Japan warns Taliban on aid if statues damaged

ISLAMABAD - Japan has told Afghanistan's ruling Taliban that their decision to destroy ancient Buddhist statues could hamper Japanese aid for their drought-ravaged and war-torn nation, an Afghan news service said on Monday.

The Pakistan-based Afghan Islamic Press (AIP) said Japan's ambassador to Pakistan, Sadaki Numata, urged the Taliban at a meeting on Saturday with Abdul Salam Zaeef, the Taliban's envoy to Islamabad, not to carry out the destruction order.

"Don't break these statues because it is a religious issue in Japan where over 80 percent of people follow the Buddhist religion," AIP quoted Numata as saying.

"Your act might cause difficulties for aid to Afghanistan," he added.

Japan is one of the biggest humanitarian aid donors to Afghanistan, which is suffering from its worst drought in decades and an ongoing civil war.

The Taliban's supreme leader, Mullah Mohammad Omar, ordered the destruction of all statues last week, calling them idols contrary to Islam.

On Monday, he rejected widespread international condemnation and defended his order as an honour for Islam and the nation.

It remains unclear whether two towering ancient Buddhas carved out of cliff faces in Bamiyan -- 175 feet (53 metres) and 120 feet (36.5 metres) tall, respectively -- have been destroyed.

AIP said Numata also told the Taliban that Japanese artist Ikuo Hirayama -- whose paintings feature images of rock-hewn Buddhist statues -- was willing to buy the Bamiyan statues.

Zaeef told Numata he would deliver the messages to the leadership of the purist Islamic movement, AIP said.


In Japan, Hirayama, a goodwill ambassador for the United Nations cultural agency UNESCO, advocated what he called "economic diplomacy" to melt the Taliban's recalcitrance.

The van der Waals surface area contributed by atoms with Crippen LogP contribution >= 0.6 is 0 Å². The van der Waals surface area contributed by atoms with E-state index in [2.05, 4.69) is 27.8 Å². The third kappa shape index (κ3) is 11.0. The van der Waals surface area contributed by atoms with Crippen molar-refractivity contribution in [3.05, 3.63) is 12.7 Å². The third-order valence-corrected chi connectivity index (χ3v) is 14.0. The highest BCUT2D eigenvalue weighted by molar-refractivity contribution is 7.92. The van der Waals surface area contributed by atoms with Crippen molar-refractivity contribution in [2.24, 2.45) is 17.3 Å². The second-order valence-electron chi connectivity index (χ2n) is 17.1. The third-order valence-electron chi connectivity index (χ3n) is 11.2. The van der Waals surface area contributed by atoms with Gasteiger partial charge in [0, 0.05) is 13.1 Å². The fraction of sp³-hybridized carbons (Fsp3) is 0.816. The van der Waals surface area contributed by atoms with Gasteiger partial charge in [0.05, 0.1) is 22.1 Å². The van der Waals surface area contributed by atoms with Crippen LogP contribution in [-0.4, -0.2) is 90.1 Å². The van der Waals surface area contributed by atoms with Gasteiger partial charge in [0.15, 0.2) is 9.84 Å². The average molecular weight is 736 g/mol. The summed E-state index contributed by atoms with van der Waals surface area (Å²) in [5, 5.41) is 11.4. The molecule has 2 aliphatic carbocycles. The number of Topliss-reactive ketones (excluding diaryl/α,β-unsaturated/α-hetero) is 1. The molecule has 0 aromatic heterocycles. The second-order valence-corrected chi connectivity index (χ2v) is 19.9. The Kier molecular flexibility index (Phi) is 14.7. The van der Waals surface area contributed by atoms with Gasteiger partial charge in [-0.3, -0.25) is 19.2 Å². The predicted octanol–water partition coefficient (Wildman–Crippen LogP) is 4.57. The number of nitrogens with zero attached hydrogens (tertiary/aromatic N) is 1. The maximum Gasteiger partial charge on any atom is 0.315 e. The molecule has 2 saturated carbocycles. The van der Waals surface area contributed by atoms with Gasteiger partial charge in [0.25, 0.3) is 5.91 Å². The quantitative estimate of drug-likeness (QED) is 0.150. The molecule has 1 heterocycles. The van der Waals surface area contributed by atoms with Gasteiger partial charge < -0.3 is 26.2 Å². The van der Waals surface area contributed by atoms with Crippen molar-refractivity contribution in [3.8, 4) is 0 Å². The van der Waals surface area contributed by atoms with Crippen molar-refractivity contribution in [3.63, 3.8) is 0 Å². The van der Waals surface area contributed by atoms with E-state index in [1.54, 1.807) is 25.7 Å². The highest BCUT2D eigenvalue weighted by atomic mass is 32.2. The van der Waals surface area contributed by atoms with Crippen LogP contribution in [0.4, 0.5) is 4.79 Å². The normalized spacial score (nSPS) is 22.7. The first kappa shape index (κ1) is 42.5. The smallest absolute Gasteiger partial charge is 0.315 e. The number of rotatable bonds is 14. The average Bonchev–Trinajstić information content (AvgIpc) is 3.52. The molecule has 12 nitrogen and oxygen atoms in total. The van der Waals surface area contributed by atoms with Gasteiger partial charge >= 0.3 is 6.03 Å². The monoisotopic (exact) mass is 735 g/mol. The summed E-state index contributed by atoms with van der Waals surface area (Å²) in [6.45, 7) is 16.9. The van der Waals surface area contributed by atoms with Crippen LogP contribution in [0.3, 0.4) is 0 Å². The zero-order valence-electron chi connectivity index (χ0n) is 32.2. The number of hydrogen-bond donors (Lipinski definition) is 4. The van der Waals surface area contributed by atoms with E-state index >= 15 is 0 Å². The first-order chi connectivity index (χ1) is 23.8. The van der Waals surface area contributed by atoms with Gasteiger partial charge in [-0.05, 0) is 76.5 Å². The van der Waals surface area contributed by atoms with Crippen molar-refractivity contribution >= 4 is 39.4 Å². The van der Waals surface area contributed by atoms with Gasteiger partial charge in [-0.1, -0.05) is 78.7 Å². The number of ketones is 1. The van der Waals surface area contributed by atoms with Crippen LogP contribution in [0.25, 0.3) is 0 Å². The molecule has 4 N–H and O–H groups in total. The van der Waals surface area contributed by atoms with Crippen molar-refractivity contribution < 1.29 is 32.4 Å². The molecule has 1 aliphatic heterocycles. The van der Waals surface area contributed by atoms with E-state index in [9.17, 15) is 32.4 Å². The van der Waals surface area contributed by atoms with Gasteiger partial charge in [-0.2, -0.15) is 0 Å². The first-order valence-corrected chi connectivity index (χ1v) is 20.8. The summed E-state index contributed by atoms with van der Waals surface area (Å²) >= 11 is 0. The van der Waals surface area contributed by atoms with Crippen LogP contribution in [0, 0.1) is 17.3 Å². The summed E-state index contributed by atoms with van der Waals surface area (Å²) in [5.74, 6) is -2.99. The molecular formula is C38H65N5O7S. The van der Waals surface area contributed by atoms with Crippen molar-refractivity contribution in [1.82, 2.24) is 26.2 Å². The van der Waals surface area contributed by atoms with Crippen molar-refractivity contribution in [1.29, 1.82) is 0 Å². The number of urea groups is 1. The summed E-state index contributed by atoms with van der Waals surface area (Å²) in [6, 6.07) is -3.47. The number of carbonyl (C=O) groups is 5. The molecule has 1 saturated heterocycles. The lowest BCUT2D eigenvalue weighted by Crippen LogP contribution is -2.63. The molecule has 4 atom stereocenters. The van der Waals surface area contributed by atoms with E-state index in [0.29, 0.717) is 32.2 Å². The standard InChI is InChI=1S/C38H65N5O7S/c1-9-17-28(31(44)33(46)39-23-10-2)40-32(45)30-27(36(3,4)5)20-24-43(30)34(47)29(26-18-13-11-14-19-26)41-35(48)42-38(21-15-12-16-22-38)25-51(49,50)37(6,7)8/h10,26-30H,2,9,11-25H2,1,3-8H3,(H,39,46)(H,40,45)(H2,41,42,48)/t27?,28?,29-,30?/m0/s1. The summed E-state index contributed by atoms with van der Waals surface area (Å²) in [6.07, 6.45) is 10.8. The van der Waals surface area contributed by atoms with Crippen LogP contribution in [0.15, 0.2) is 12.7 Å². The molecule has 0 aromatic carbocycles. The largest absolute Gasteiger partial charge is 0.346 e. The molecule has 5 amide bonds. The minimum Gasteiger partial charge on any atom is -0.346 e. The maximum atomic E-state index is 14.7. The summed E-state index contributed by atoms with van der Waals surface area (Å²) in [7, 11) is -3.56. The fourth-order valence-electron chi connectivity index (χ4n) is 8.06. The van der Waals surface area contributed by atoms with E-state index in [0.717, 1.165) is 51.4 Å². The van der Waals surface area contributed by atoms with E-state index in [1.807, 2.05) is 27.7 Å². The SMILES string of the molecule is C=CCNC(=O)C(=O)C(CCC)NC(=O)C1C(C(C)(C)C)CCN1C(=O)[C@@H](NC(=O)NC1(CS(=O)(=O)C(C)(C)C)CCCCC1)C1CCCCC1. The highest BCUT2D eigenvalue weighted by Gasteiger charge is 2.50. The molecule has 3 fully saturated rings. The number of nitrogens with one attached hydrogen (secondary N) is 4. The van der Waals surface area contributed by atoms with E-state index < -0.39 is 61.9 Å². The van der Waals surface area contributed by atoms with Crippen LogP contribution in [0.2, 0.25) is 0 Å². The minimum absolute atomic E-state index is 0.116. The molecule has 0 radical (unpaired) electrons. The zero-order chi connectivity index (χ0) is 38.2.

"It seems as if the UNESCO envoy has failed in his negotiations (with the Taliban)," he said. "Thus it seems now that the only way to try to save these statues is by trying economic diplomacy."

"I believe this is the best and only route one can take at this point."

Hirayama suggested that Japan use the clout of its economic aid to convince the Taliban to preserve the statues.

Kyodo news agency reported Numata as suggesting to the Taliban that the statues be broken into pieces to be repaired and reconstructed outside Afghanistan at Japan's expense.

The Japanese outcry against the Taliban destruction grew.

"Not only is it an act against religion, but we would also lose the creative force of historic and world heritage relics for humanity," said Takao Sato, the chief priest of Kotokuin, the guardian temple of Japan's Great Buddha in Kamakura, 100 km (62 miles) southwest of Tokyo.

More than 500 years ago, the temple's 14-metre (45-foot) Buddha escaped unscathed from a massive tidal wave that levelled the surrounding structure. Now the monks there hope some kind of miracle will preserve the Bamiyan statues.

"Losing the statues would mean even the Afghans will lose part of their history," said 19-year-old Mihiro Sadamura, one of those who signed a petition urging a halt to the destruction.

"These statues (in Bamiyan) are priceless," said housewife Tomiko Ogawa. "I just can't believe that they are thinking of destroying them."

(Additional reporting by Midoriko Morita in Kamakura, Japan)

07:44 03-05-01

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